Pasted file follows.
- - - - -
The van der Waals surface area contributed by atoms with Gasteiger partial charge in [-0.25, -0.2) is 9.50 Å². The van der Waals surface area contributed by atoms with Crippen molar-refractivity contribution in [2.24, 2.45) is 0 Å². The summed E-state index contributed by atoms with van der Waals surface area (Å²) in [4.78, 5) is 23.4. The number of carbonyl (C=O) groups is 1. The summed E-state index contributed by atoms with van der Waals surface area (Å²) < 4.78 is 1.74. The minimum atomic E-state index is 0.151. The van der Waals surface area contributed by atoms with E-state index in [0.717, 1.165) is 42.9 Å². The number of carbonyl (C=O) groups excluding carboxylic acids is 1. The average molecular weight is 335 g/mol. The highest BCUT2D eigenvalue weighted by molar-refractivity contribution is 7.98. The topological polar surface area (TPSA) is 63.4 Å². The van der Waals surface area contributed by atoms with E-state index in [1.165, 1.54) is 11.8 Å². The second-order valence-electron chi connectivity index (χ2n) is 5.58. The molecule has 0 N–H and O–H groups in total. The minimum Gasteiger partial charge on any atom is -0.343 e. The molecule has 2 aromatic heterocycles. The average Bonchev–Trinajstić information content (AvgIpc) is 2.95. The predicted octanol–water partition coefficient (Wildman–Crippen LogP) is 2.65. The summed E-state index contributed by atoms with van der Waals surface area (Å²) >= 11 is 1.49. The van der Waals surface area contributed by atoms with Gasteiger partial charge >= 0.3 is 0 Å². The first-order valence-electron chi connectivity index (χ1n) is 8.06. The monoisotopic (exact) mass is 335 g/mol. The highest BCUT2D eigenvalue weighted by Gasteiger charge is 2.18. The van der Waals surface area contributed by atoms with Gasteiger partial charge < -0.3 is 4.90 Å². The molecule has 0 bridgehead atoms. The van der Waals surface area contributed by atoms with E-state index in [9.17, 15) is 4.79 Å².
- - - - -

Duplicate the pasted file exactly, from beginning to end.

The van der Waals surface area contributed by atoms with Gasteiger partial charge in [-0.25, -0.2) is 9.50 Å². The van der Waals surface area contributed by atoms with Crippen molar-refractivity contribution in [2.24, 2.45) is 0 Å². The summed E-state index contributed by atoms with van der Waals surface area (Å²) in [4.78, 5) is 23.4. The number of carbonyl (C=O) groups is 1. The summed E-state index contributed by atoms with van der Waals surface area (Å²) < 4.78 is 1.74. The minimum atomic E-state index is 0.151. The van der Waals surface area contributed by atoms with E-state index in [0.717, 1.165) is 42.9 Å². The number of carbonyl (C=O) groups excluding carboxylic acids is 1. The average molecular weight is 335 g/mol. The highest BCUT2D eigenvalue weighted by molar-refractivity contribution is 7.98. The topological polar surface area (TPSA) is 63.4 Å². The van der Waals surface area contributed by atoms with E-state index in [1.165, 1.54) is 11.8 Å². The second-order valence-electron chi connectivity index (χ2n) is 5.58. The molecule has 0 N–H and O–H groups in total. The minimum Gasteiger partial charge on any atom is -0.343 e. The molecule has 2 aromatic heterocycles. The average Bonchev–Trinajstić information content (AvgIpc) is 2.95. The predicted octanol–water partition coefficient (Wildman–Crippen LogP) is 2.65. The summed E-state index contributed by atoms with van der Waals surface area (Å²) >= 11 is 1.49. The van der Waals surface area contributed by atoms with Gasteiger partial charge >= 0.3 is 0 Å². The first-order valence-electron chi connectivity index (χ1n) is 8.06. The monoisotopic (exact) mass is 335 g/mol. The highest BCUT2D eigenvalue weighted by Gasteiger charge is 2.18. The van der Waals surface area contributed by atoms with Gasteiger partial charge < -0.3 is 4.90 Å². The molecule has 0 bridgehead atoms. The van der Waals surface area contributed by atoms with E-state index in [9.17, 15) is 4.79 Å².